In the battle against cancer, allies can come from unexpected sources. Research at The Jackson Laboratory has yielded a new approach to treating leukemia, one that targets leukemia-proliferating cells with drugs that are already on the market.
Jackson Adjunct Professor Shaoguang Li, M.D., Ph.D., who now has a laboratory at the University of Massachusetts Medical School in Worcester, led a research team that identified a gene involved with the inflammatory response that could hold the key to treating or even preventing chronic myeloid leukemia (CML), a lethal cancer.
In research published in the journal Nature Genetics, the researchers also showed that an asthma medication for human patients is an effective treatment for CML in mice.
The gene, Alox5, processes essential fatty acids to leukotrienes, which are important agents in the inflammatory response. But according to the researchers, Alox5 has a more sinister side. It is vital to the development and maintenance of cancer stem cells.
Cancer stem cells are slow-dividing cells that are thought to give rise to a variety of cancers, including leukemia, and to be critical for maintaining them. Researchers theorize that cancer stem cells must be targeted for effective treatment of many cancers, but direct evidence is still lacking.
The researchers found that CML did not develop in mice without Alox5 because of impaired function of leukemia stem cells. Also, Alox5 deficiency did not affect normal stem cell function, providing the first clear differentiation between normal and cancer stem cells.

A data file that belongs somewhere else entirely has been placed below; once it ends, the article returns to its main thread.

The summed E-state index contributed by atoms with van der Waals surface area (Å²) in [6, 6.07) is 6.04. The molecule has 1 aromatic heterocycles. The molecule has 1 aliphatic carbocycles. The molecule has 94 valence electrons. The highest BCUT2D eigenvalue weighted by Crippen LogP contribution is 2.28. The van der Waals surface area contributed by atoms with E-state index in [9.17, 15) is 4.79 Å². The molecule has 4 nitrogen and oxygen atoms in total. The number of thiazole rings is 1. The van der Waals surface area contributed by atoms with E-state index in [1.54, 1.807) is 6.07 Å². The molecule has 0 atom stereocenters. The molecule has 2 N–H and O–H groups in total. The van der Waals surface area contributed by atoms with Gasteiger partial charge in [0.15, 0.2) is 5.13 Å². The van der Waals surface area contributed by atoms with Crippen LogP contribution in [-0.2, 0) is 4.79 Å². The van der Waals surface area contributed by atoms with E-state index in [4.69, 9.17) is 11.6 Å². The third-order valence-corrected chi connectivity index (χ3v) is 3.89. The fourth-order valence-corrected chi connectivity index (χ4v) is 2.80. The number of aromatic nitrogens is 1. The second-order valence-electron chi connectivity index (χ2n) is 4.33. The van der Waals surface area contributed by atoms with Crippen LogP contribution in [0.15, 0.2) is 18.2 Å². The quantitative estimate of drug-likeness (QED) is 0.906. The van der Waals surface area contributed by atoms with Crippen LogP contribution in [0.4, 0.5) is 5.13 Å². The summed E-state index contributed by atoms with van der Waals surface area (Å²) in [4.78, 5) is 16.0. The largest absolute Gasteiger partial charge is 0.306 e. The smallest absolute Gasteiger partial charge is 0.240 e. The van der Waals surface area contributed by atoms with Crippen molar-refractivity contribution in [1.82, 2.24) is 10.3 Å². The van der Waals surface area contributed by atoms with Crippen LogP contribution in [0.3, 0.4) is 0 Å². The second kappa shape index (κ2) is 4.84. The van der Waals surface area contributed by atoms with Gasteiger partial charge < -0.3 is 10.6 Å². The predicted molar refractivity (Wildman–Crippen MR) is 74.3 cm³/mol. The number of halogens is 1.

Li also treated mice with CML with Zileuton, an asthma medication that inhibits the Alox5 inflammation pathway, as well imatinib, commonly known as Gleevec, the most effective current leukemia medication. Imatinib effectively treated CML, but Zileuton was more effective. The two drugs combined provided an even better therapeutic effect.
The Jackson Laboratory is seeking patent protection on the novel approach to treat CML that Li and colleagues have demonstrated.
The exact mechanism for the Alox5 gene in regulating the function of leukemia stem cells but not normal stem cells needs further study, but it appears that the two types of stem cells employ different pathways for self-renewal and differentiation. The findings provide a new focus of study into how leukemia stem cells are distinct from normal stem cells and how they can be targeted in cancer therapies. A future clinical trial targeting Alox5 will provide the first anti-stem cell strategy in cancer therapy. It is likely that other cancer stem cells will have specific pathways that also differentiate them from their normal stem cell counterparts.
Li conducted the research primarily at The Jackson Laboratory, with collaborators at UMass Medical Center and the Dana-Farber Cancer Institute at Harvard in Boston.
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